There's an online book group forming around The End of Faith: Religion, Terror, and the Future of Reason (WW Norton, 2004), so I thought I'd add it to my Featured Books queue and post early remarks, sort of an exercise in prereading. The author, according to the blurb on the back cover, is "now completing a doctorate in neuroscience, studying the neural basis of belief, disbelief, and uncertainty." Easy to sense the sort of presuppositions he brings to the inquiry: Science is good, religion is bad, and facts will conform to this view, or else.
Granted, I'm just sizing up the book before diving in, but it helps to know where the guy is coming from. A quick check comes from looking up, in the index, references to "communism," a secular and rabidly anti-religious movement that was responsible for brutalizing millions upon millions of people during the 20th century. Go read The Gulag Archipelago sometime, or even A Day in the Life if you're
lazy pressed for time. Anyway, there are three references to communism in the index.
Here's the first, at pages 78-79 of my paperback edition:
[T]he most monstrous crimes against humanity have invariably been inspired by unjustified belief. ... Even where such crimes have been secular, they have required the egregious credulity of entire societies to be brought off. Consider the millions of people who were killed by Stalin and Mao: although these tyrants paid lip service to rationality, communism was little more than a political religion.
Wow — it takes courage to reason that poorly and publish it. He cites two secular, anti-religious tyrants who killed millions as support for his critique of religion? Nazi fascism, too, is somehow depicted as a religious movement: "The anti-Semitism that built the crematoria brick by brick—and that still thrives today—comes to us by way of Christian theology. Knowingly or not, the Nazis were agents of religion" (p. 79).
It gets worse. My edition includes an "Afterword" in which the author responds to some criticisms he received. The first criticism listed is that, "Yes, religion occasionally causes violence, but the greatest crimes of the twentieth century were perpetrated by atheists." That does seem to be a problem with his view that religion is the big problem, doesn't it? He responds (and I'm not making this up, folks): "This is one of the most common criticisms I encounter. It is also the most depressing, as I anticipate and answer it early in the book (p. 79)." Well, I just quoted the material from page 79 to you. The discussion there amounts to nothing more than putting the label "political religion" on the acts of Stalin and Mao. Here's more from page 79:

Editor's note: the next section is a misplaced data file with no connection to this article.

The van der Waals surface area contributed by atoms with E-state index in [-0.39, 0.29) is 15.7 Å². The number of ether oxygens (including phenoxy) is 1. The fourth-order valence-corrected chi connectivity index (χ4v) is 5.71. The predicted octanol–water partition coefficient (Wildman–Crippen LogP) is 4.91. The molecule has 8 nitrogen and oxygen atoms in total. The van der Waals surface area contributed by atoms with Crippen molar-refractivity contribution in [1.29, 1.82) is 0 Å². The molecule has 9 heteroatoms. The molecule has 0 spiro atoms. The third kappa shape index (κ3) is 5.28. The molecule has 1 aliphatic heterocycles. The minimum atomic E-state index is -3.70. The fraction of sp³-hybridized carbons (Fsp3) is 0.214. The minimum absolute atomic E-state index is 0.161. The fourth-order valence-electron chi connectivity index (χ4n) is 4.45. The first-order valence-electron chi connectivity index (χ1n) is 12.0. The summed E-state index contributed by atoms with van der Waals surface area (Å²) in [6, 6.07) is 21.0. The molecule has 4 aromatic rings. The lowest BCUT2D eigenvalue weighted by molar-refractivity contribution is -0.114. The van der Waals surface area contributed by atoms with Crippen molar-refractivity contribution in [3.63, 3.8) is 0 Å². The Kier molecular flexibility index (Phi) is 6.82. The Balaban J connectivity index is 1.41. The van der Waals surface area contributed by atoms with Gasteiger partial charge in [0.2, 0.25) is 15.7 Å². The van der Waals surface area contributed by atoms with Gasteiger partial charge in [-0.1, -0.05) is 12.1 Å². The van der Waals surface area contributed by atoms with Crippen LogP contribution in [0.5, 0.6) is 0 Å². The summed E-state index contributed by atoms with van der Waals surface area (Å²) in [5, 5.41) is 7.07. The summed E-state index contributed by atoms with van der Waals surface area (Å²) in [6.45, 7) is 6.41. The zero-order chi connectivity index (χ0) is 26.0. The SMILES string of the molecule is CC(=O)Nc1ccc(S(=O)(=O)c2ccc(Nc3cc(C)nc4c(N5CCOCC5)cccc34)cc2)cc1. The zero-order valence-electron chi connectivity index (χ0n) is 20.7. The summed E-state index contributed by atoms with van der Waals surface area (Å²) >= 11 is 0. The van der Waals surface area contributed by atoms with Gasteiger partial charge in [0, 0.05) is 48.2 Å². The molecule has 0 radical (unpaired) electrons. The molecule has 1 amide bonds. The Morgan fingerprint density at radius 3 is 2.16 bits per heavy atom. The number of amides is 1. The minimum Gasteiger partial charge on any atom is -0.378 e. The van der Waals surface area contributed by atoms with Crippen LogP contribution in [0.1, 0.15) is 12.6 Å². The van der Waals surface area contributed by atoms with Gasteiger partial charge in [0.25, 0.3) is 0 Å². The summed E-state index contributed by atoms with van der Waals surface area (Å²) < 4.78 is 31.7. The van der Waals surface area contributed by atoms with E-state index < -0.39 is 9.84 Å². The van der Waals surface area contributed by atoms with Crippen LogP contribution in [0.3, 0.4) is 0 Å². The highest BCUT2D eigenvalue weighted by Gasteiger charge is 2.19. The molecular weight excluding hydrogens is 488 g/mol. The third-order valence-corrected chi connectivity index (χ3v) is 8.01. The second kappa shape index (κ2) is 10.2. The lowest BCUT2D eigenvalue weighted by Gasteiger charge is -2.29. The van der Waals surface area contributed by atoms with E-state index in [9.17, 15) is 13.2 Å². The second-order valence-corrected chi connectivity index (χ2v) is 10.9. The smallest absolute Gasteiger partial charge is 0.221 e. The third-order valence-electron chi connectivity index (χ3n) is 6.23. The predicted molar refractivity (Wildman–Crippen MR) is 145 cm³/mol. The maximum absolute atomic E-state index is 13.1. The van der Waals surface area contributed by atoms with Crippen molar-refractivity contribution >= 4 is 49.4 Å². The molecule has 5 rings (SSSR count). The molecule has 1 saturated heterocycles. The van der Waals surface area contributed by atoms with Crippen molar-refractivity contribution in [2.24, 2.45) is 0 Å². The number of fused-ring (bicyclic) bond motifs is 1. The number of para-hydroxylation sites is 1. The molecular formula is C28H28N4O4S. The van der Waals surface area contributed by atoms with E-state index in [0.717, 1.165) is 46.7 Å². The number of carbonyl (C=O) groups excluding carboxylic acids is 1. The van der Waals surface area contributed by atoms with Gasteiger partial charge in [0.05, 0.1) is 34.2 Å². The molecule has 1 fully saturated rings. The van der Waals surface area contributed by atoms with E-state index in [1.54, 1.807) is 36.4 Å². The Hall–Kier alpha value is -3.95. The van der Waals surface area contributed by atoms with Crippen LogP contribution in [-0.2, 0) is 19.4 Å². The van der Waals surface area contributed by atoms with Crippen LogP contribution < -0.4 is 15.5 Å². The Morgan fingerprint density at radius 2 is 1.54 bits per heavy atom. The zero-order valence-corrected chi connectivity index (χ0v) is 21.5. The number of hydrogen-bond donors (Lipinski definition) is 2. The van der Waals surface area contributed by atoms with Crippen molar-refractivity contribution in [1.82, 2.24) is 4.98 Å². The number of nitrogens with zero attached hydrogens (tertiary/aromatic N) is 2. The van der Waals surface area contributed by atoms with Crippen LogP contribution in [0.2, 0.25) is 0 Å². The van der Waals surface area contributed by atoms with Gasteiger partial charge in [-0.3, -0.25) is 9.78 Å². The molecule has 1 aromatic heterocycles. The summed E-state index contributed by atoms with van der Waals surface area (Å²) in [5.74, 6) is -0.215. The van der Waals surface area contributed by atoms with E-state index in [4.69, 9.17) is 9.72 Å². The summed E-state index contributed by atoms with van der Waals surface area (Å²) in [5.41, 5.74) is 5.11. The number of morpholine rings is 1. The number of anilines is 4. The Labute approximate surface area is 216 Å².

At the heart of [Communism's] apparatus of repression and terror lurked a rigid ideology, to which generations of men and women were sacrificed. Even though their beliefs did not reach beyond this world, they were both cultic and irrational.
I am underwhelmed by the author's inability to grasp the inadequacy of his own argument even when it is highlighted as a primary criticism.
The second reference to communism is to page 100: "Even explicitly anti-Christian movements, as in the cases of German Nazism and Russian socialism, managed to inherit and enact the doctrinal tolerance of the church." And the third is like unto it, in a footnote at page 242: "While our differences with the North Koreans, for instance, are not explicitly religious, they are a direct consequence of the North Koreans' having grown utterly deranged by their political ideology, their abject worship of their leaders, and their lack of information about the outside world. They are now like a cargo cult armed with nuclear weapons." Somehow if the North Koreans are bad or irrational, that simply must be laid at the doorstep of religion, nevermind that there is precious little of it in North Korea to form the basis of even the weakest causal inference.
Well, so much for a preview. Who knows, maybe the book will surprise me.